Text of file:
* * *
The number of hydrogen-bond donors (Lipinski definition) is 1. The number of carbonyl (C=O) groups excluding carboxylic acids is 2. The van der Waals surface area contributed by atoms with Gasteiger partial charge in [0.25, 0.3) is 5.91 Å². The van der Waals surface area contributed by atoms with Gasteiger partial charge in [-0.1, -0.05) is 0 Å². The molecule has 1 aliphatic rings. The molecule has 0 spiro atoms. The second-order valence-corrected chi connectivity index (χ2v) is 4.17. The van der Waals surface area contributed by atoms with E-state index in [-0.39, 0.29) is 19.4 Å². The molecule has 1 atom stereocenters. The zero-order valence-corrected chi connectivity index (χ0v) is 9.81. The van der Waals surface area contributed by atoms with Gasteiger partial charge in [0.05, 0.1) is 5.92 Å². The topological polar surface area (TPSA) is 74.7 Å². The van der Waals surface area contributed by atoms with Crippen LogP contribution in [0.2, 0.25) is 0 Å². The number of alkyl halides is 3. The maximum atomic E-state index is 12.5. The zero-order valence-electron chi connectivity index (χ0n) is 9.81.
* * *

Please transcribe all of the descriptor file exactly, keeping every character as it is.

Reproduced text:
The number of hydrogen-bond donors (Lipinski definition) is 1. The number of carbonyl (C=O) groups excluding carboxylic acids is 2. The van der Waals surface area contributed by atoms with Gasteiger partial charge in [0.25, 0.3) is 5.91 Å². The van der Waals surface area contributed by atoms with Gasteiger partial charge in [-0.1, -0.05) is 0 Å². The molecule has 1 aliphatic rings. The molecule has 0 spiro atoms. The second-order valence-corrected chi connectivity index (χ2v) is 4.17. The van der Waals surface area contributed by atoms with E-state index in [-0.39, 0.29) is 19.4 Å². The molecule has 1 atom stereocenters. The zero-order valence-corrected chi connectivity index (χ0v) is 9.81. The van der Waals surface area contributed by atoms with Gasteiger partial charge in [0.05, 0.1) is 5.92 Å². The topological polar surface area (TPSA) is 74.7 Å². The van der Waals surface area contributed by atoms with Crippen LogP contribution in [0.2, 0.25) is 0 Å². The number of alkyl halides is 3. The maximum atomic E-state index is 12.5. The zero-order valence-electron chi connectivity index (χ0n) is 9.81.